While it’s lousy at producing academic achievement

    The US is in fact NOT lousy at producing academic achievement, but I’m not surpised someone from the Fordham Foundation would make this kind of inflammatory claim without backing it up with facts.

    Mike, the full quote is, “While it’s lousy at producing academic achievement, as measured by math and science tests…”

    It isn’t just the Fordham Foundation that worries about the US TIMMS (or is that TIMSS?) scores. To pick one example.

    -Mark Roulo

  4. Mark,

    Pre-NCLB the US was in much better shape when it came to science and math scores.

    In addition, the US has compulsory attendance until age 16, while many of the other countries have use testing to filter kids into vocational programs at a much younger age than 16. U.S kids are not being compared to the average groups of kids from these other countries.

    Meanwhile, in the US, which supposedly produces such poor academic achievement, more than 99% of the population is literate, a fact you can find in the CIA World Handbook.

  5. Catch Thirty-Three says:

    Mike, the term “literate” is very difficult to measure, so that is quite disingenuous. How YOU define literacy is different from how I or anyone else will define literacy. How the CIA defines literacy is different from how other organizations define literacy.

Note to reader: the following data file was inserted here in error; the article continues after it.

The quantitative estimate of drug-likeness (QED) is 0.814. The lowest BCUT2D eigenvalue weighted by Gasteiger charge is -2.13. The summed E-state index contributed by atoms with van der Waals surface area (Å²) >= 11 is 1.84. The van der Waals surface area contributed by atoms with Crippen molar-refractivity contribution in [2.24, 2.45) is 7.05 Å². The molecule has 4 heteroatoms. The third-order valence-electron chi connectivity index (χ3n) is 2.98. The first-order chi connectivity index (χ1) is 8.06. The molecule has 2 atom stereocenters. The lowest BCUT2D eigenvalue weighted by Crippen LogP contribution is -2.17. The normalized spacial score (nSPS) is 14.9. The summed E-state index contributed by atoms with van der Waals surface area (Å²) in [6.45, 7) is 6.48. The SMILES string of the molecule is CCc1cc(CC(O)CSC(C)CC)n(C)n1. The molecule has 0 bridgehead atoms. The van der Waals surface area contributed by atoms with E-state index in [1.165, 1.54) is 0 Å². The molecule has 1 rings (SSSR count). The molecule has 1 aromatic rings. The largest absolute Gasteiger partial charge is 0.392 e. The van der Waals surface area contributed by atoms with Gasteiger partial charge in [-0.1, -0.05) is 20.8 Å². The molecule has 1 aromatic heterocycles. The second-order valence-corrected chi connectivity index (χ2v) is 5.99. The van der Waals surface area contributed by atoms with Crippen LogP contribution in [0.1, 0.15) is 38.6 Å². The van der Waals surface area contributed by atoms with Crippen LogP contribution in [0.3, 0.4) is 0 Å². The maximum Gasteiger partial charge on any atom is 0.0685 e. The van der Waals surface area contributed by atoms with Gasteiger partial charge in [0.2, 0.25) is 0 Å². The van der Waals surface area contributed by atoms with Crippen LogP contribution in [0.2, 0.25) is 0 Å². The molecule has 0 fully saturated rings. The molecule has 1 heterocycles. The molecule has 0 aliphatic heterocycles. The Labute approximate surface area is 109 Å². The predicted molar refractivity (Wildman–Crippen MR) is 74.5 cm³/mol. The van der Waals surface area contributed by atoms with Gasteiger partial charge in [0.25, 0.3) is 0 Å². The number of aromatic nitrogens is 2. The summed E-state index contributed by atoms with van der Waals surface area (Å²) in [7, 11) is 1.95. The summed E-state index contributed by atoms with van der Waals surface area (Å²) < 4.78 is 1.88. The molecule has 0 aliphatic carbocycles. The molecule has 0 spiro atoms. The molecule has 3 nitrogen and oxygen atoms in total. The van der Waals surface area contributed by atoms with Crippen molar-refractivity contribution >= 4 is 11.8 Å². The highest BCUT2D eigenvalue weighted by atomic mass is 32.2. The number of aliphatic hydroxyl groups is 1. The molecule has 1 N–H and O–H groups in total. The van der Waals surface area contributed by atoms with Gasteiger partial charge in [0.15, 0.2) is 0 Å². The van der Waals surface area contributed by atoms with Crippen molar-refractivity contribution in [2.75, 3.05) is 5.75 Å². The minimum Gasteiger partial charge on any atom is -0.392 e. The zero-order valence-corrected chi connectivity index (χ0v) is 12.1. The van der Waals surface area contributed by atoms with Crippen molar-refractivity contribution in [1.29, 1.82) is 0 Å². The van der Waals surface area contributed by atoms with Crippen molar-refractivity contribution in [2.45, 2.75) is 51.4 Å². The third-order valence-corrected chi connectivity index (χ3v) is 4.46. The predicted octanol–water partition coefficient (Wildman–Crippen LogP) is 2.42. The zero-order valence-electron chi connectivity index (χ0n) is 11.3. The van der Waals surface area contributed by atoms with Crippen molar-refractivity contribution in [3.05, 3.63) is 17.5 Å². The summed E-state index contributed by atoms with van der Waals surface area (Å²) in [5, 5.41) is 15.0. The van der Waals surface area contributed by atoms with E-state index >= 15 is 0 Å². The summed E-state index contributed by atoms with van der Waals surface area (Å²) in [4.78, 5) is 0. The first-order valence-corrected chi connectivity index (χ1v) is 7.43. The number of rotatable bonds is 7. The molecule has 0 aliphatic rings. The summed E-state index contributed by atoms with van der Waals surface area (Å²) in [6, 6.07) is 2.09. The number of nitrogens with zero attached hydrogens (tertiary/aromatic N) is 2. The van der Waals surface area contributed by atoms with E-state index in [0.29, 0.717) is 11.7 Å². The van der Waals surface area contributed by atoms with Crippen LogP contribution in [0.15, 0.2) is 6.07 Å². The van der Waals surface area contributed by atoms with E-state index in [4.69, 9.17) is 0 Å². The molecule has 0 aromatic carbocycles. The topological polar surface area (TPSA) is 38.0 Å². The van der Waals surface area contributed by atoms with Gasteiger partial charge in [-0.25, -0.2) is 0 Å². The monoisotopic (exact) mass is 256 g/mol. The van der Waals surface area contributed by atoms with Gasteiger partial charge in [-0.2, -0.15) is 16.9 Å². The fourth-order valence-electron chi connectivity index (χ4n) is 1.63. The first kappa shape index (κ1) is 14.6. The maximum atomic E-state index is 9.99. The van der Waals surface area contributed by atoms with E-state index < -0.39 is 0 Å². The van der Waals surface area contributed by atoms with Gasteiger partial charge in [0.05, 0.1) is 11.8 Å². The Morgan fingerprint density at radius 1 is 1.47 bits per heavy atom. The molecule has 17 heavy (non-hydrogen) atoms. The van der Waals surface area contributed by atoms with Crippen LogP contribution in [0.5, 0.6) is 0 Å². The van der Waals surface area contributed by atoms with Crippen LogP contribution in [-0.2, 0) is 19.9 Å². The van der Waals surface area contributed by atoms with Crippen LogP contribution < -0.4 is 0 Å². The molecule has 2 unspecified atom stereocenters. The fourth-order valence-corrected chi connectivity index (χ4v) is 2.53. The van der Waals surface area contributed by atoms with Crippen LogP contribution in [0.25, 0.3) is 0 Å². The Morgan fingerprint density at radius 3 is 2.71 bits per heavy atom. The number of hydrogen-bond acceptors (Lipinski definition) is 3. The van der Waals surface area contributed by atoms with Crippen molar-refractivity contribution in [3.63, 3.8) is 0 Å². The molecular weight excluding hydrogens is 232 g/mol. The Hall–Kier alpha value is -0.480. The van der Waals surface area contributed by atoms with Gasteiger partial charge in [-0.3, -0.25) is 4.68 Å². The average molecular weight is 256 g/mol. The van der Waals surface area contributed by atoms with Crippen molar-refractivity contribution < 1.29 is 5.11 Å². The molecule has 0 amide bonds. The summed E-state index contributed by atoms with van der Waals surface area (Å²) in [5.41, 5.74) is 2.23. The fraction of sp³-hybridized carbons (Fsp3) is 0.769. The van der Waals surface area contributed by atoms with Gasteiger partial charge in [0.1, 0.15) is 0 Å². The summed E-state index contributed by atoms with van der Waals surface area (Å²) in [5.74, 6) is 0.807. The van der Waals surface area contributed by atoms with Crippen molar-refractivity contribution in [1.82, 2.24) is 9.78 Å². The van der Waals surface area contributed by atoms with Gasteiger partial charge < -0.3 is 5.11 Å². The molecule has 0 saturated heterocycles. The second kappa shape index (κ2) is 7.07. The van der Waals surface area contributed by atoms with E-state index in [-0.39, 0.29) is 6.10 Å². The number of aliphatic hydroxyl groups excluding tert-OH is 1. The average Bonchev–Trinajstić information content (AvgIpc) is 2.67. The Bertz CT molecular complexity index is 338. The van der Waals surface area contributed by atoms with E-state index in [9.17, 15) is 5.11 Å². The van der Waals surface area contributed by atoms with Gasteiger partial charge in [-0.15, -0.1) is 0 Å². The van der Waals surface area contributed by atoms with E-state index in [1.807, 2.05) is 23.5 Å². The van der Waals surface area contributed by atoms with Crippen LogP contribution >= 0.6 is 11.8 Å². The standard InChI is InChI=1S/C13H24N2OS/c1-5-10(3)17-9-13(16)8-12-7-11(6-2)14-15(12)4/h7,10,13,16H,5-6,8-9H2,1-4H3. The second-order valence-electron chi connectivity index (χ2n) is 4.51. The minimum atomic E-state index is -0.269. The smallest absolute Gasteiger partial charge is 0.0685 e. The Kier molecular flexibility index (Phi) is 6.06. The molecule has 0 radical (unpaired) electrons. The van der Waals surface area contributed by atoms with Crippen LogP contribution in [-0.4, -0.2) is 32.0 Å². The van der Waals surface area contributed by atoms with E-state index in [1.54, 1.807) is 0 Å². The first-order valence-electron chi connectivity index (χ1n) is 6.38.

And it seems that contradictions collapse here. You blast one study for not providing facts, yet you make this statement without anything to back it up: “Pre-NCLB the US was in much better shape when it came to science and math scores.”

    But fact of the matter is that the whole emphasis on extracurricular activities is what makes high school such a joke. Wouldn’t it be nice if high schools actually emphasized learning and their faculty lived under the assumption that they have four years to fully prepare the students for adulthood, instead of focusing seemingly exclusively on athletics and providing a GREAT social environment?

  6. Catch-ThirtyThree,

    You won’t get any arguements out of me over US overemphasis on athletics.

    As for the other things, the info. is readily available.

    US PISA scores for 2006 in Math
    http://nces.ed.gov/pubs2008/2008016.pdf
    In 2006, the average U.S. score in mathematics
    literacy was 474 on a scale from 0 to 1,000

    PISA 2000 in Math.
    http://nces.ed.gov/pubs2002/2002116.pdf
    United States 493

    Science, 2006
    http://nces.ed.gov/pubs2008/2008016.pdf
    Fifteen-year-old students in
    the United States had an average score of 489 on the
    combined science literacy scale,

    Science, 2000
    http://nces.ed.gov/pubs2002/2002116.pdf
    United States 499